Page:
The hon. Gentleman need take no lessons, certainly from me, in being reminded that several thousand people lost their lives in the course of the troubles. We cannot forget the past; I am sure that he shares that view. The Saville inquiry will help us to produce the truth about the events of that day. We will learn from this inquiry. However, we do need a process to enable Northern Ireland to reconcile itself with its past.
The Prime Minister was asked—
I am sure that the whole House will join me in remembering the life and achievements of Serjeant Steven Campbell from 3rd Battalion the Rifles, who died in Afghanistan earlier this week. We pay tribute to his energetic, brave and dedicated service. His infectious enthusiasm and his sincere patriotism will be sorely missed. The thoughts of everybody in this House, I know, are with his family, friends and colleagues.
This morning I had meetings with ministerial colleagues and others. In addition to my duties in the House, I shall have further such meetings later today.
I join the Prime Minister in paying tribute to our armed forces, especially those who have lost their lives this week. Our thoughts and prayers are not only with those who have lost their lives, and their families and loved ones, but those who have been injured.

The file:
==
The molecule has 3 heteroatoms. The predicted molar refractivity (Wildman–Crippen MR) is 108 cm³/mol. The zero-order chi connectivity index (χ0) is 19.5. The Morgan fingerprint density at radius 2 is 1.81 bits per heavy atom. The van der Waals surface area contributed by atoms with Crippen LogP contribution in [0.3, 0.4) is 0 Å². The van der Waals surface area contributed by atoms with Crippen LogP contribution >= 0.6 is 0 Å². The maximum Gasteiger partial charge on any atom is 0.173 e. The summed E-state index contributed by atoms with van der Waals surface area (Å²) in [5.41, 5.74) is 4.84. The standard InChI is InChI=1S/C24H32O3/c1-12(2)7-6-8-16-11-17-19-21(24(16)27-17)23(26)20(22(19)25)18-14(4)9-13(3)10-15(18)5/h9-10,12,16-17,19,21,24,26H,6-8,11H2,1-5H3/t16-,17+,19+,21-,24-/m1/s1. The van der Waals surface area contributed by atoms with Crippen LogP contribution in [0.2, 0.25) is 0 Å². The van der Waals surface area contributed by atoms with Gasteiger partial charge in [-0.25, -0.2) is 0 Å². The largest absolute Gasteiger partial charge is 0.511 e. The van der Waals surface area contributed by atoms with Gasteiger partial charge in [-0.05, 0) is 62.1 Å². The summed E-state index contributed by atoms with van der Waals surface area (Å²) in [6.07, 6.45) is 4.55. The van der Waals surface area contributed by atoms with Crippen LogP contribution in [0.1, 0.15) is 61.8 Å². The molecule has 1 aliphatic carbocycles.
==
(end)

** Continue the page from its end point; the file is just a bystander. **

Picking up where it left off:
Last week the Prime Minister admitted that he had misled the Chilcot inquiry about the funding for the armed forces. When did he realise that he had misled—before or after he gave evidence?
As I said last week, when I was preparing for last week’s Question Time I was shown the transcript of what I had said in the Chilcot inquiry, and I decided to make it absolutely clear, on the first occasion, to the House and then write to Sir John Chilcot. But I repeat: defence spending has risen by 12 per cent. in real terms. Every request for funding by the Ministry of Defence and the commanders has been met by the Treasury for the operations that have been conducted. I have to say that there was a 30 per cent. real-terms cut in defence expenditure under the last years of the Tories.
May I pay my own personal tribute to all the officers we have lost and give my condolences to their families? I am sure we miss them all.
May I ask the Prime Minister why, in his view, fairness should be the hallmark of a good Government?
I appreciate the importance that my hon. Friend and her constituents attach to the fairness measures that we have introduced: the child tax credit, which has helped 6 million families in this country; the pension credit, which is helping 2 million pensioners to escape poverty in this country; educational maintenance allowances, which are helping half a million children to go to school; and a guarantee that young people under 24 will receive help and will not be unemployed but will have training and work. These are the measures that have been put forward by my right hon. Friend the Chancellor; they could never have been put forward by the shadow Chancellor.